Those attacking the Steubenville Jane Doe online, defending her rapists, lamenting the destruction of their ‘bright futures’, are cowards. They are cowards who are afraid of what will happen if systematic injustice is acknowledged, and human history is crawling with their kind. Right now that cowardice is being weaponised and used against women and girls, used to shame us into silence, to stop us from speaking out about rape culture as we have just begun to do in an organised fashion. So many of us wonder whether we would be brave enough to stand up in the face of evil. Whether we would allow it to continue or join in the rage. Well, this is the moment. This is our test. Anyone can be outspoken about Steubenville after the fact. The question is: who will stand up when the next Jane Doe is attacked, without expectation of thanks or acclaim, at risk of derision and ostracism or worse, and speak out about all the other Steubenvilles that are still taking place, and will continue to until enough people say ‘stop’?
Well, this is the moment. This is our test. Before another Jane Doe gets hurt, before more young rapists can tearfully claim they “didn’t know”, it’s on us all - men and boys and everyone who loves them - to stand and be counted.
Before we had low-rise, straight-leg, skinny, selvage, stretchy, resin-coated, lotion-infused, or mom jeans, there was simply jean—the fabric. The name likely originated from gênes, referring to Genoa, Italy, where sailors wore a twill blend of cotton, linen, and wool that came in a variety of stripes and colors.
Today’s jeans are made from heavier, all-cotton denim woven in a combination of indigo-dyed vertical yarn and” natural horizontal yarn, resulting in the fabric’s white-speckled surface and pale underside. And although the original name for denim came from Nîmes, France—as in, de Nîmes—the fabric was most likely first produced in England.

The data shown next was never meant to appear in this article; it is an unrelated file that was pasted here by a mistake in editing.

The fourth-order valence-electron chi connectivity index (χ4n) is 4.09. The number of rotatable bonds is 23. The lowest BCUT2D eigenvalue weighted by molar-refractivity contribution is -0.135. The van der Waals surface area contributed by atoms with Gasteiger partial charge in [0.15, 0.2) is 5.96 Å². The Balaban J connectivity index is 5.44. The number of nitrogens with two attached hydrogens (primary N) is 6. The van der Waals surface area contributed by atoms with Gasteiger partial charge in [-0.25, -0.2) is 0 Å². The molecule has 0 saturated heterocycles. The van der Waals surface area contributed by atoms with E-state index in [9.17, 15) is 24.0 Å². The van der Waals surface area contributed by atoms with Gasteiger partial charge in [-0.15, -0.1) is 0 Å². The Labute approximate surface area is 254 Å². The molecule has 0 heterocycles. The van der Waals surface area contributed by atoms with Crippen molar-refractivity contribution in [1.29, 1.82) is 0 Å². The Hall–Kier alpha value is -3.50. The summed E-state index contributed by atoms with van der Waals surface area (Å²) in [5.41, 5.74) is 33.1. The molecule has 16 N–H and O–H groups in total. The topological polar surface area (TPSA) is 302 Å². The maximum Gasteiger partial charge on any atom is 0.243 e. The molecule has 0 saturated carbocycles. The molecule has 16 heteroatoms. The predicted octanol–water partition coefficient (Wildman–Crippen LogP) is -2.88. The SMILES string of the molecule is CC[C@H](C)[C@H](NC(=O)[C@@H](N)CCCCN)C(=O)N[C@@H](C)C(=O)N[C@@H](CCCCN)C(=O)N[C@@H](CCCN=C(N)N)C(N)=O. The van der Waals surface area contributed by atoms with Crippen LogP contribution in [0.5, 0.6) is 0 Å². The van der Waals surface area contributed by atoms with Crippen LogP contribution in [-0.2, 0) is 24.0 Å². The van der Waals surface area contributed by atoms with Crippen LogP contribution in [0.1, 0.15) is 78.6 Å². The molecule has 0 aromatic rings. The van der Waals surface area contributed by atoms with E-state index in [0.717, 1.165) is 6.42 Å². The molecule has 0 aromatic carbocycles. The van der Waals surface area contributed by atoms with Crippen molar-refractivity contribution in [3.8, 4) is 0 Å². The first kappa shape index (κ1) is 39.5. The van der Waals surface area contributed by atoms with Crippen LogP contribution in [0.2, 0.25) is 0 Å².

Once the United States emancipated itself from British rule, the former colonists stopped importing European denim and began producing it themselves from all-American cotton, picked by slaves in the South and spun, dyed, and woven in the North. The Industrial Revolution was largely fueled by the textile trade, which almost singlehandedly upheld slavery. When the cotton gin mechanized processing in 1793, prices, already subsidized by slave labor, dropped dramatically. Cheap goods drove demand, and a vicious cycle ensued. In the period between the invention of the cotton gin and the Civil War, America’s slave population shot from 700,000 to a staggering 4 million.
After the Civil War, companies like Carhartt, Eloesser-Heynemann, and OshKosh slung cotton coveralls to miners, railroad men, and factory workers. A Bavarian immigrant named Levi Strauss set up shop in San Francisco selling fabric and work-wear. Jacob Davis, an entrepreneurial Reno tailor, bought Strauss’s denim to make workingman’s pants, and added metal rivets to prevent the seams from ripping open. Davis sent two samples of his riveted pants to Strauss, and they patented the innovation together. Soon after, Davis joined Strauss in San Francisco to oversee production in a new factory. In 1890, Strauss assigned the ID number of 501 to their riveted denim “waist overalls.” The Levi’s 501 blue jean—which would become the best-selling garment in human history—was born.
Initially, jeans were proletarian western work-wear, but wealthy easterners inevitably ventured out in search of rugged cowboy authenticity. In 1928, a Vogue writer returned East from a Wyoming dude ranch with a snapshot of herself, “impossibly attired in blue jeans… and a smile that couldn’t be found on all Manhattan Island.” In June 1935, the magazine ran an article titled “Dude Dressing,” possibly one of the first fashion pieces to instruct readers in the art of DIY denim distressing: “What she does is to hurry down to the ranch store and ask for a pair of blue jeans, which she secretly floats the ensuing night in a bathtub of water—the oftener a pair of jeans is laundered, the higher its value, especially if it shrinks to the ‘high-water’ mark. Another innovation—and a most recent one, if I may judge—also goes on in the dead of night, and undoubtedly behind locked doors—an intentional rip here and there in the back of the jeans.”
FRED KOREMATSU (1/30/1919-3/20/2005) was a Japanese-American who resisted internment during World War II. The ACLU picked up his case as a way to challenge the legality of internment; Korematsu was charged and convicted of violating military orders.